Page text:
UNDER A THATCHED ROOF, WITH WARREN CHRISTOPHER
May 6, 1996, Vol. 1, No. 33 • By CHARLES KRAUTHAMMER
What exactly were the Fijians doing there? Everyone knows about the Israeli shells that landed on the Fijian U.N. post in south Lebanon, hitting a crowd of refugees and killing over a hundred. And while the press was relentless in probing the reasons why Hezbollah was there, why the refugees were there, and why Israeli artillery ended up there -- the three deadly ingredients that led to this awful tragedy -- no one bothered to ask what the Fijians were doing there.
These Fijians, so very far from home, are part of a United Nations troop deployment that occurred not this year, not during the 1993 fighting, not during the raging battles between Israel and Hezbollah in the mid-1980s, not after Israel's invasion of Lebanon in 1982, but as a result of a campaign so remote most Middle East experts cannot remember it: Menachem Begin's 1978 incursion into Lebanon to halt PLO attacks into Israel.
At the time, the U.N. exercised its reflex of expressing "grave concern" over Israel's act of self-defense and moved as swiftly as it could to undo it. It ordered Israel out and the United Nations Interim Force in Lebanon (UNIFIL) in. The interim has turned out to be 18 years and counting. UNIFIEs mandate, according to the U.N., was "to confirm the withdrawal of Israeli forces from southern Lebanon, to restore international peace and security and to assist the Government of Lebanon in ensuring the return of its effective authority in the area."
It has accomplished none of the above. Indeed, like the U.N. presence in Bosnia, also established out of mindless good intentions, UNIFIL has proved worse than useless. First, U.N. personnel loose in a war zone provide hostages for murderers: Canadian and other U.N. soldiers chained to fences by Serbs during NATO bombing runs; U.S. colonel William Higgins kidnapped, then cold-bloodedly hanged by Hezbollah in Lebanon. Moreover, U.N. forces in a war zone provide false refuge for refugees: thousands deliberately slaughtered in the grotesquely named "safe haven" of Srebrenica; one hundred accidentally murdered in the thatched-roof refuge of the Fijian camp in south Lebanon.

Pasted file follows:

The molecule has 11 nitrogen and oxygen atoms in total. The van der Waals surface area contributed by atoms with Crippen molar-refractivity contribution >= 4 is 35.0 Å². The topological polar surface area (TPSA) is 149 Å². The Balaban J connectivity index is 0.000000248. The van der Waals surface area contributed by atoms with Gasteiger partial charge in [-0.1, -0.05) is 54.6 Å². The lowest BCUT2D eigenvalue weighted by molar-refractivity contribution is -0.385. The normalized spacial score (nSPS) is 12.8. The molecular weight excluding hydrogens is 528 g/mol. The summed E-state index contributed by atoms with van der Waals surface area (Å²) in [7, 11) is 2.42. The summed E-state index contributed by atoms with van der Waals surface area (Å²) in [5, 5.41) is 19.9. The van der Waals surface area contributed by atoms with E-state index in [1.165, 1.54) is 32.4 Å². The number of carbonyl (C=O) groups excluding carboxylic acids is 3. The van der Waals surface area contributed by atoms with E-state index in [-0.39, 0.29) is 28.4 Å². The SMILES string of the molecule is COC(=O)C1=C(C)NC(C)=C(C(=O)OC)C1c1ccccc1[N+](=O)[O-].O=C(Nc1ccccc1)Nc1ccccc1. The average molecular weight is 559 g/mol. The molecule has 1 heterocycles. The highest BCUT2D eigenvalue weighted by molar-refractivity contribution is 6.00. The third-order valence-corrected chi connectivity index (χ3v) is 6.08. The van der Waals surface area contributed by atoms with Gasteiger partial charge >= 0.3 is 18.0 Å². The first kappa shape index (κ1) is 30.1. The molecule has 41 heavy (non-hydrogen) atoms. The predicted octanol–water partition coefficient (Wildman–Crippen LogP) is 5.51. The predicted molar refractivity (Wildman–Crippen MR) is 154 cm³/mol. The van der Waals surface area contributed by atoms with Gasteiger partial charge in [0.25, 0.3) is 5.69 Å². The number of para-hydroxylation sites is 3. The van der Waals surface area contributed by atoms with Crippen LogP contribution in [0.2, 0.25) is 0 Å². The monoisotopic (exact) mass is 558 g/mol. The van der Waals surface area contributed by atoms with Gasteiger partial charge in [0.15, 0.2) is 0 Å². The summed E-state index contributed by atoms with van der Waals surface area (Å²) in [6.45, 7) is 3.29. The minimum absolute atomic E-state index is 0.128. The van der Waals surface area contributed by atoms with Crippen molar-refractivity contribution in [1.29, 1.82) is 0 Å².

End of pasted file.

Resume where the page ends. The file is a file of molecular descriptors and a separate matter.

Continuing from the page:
Yes, thatched roof, the farce amid the tragedy. Most of the refugees were huddled in a recreation building covered with thatch -- not the best protection against artillery (and, as it turned out, terribly flammable). What on earth are thatched roofs doing in a war zone? The Fijians had built them to remind themselves of their island home so far away.
Nonetheless, the U.N. maintains a presence that is not trivial. UNIFIL has 169 (!) bases manned 24 hours a day by over 4,500 troops. Nor are these supposed to be merely binocular-toting observers with a side arm or two, like the observer force in Sinai. These are well-armed troops. They are supposed to be doing something.
What exactly were they doing during this round of fighting in south Lebanon? Taking cover. Their job is to cower during artillery barrages and to look the other way when Hezbollah violates cease-fire agreements with Israel.
It took long enough for the press to notice that the Israeli attack which killed the refugees at the Fijian camp had been provoked by Hezbollah rocket fire from 300 yards away. But no one asked the question: What are well-armed U.N. troops doing allowing guerrillas to fire rockets from within yards ofa U. N. camp? After all, the U.N. itself says that each UNIFIL post "is assigned responsibility for ensuring that hostile activities are not undertaken from the area surrounding it." If they cannot keep the general peace, they are at least supposed to keep the local peace.
The Fijians episode is only the most recent demonstration of the uselessness of the U.N.'s acting on its own as peacemaker. The most dramatic and tragic demonstration of this truth occurred not in Lebanon, nor even Bosnia, but Rwanda, from which the U.N. withdrew last April after ignominiously standing by while the worst mass murder since World War II occurred right before its eyes.
These operations are a direct consequence of the grandiosity of a U.N. apparatus that refuses to acknowledge its unsuitability to any kind of active warfare, its dearth of military expertise, its abject lack of independence, and its fractured command and troop structure. It is a disgrace that these forces are deployed around the world in places where they do more harm than good.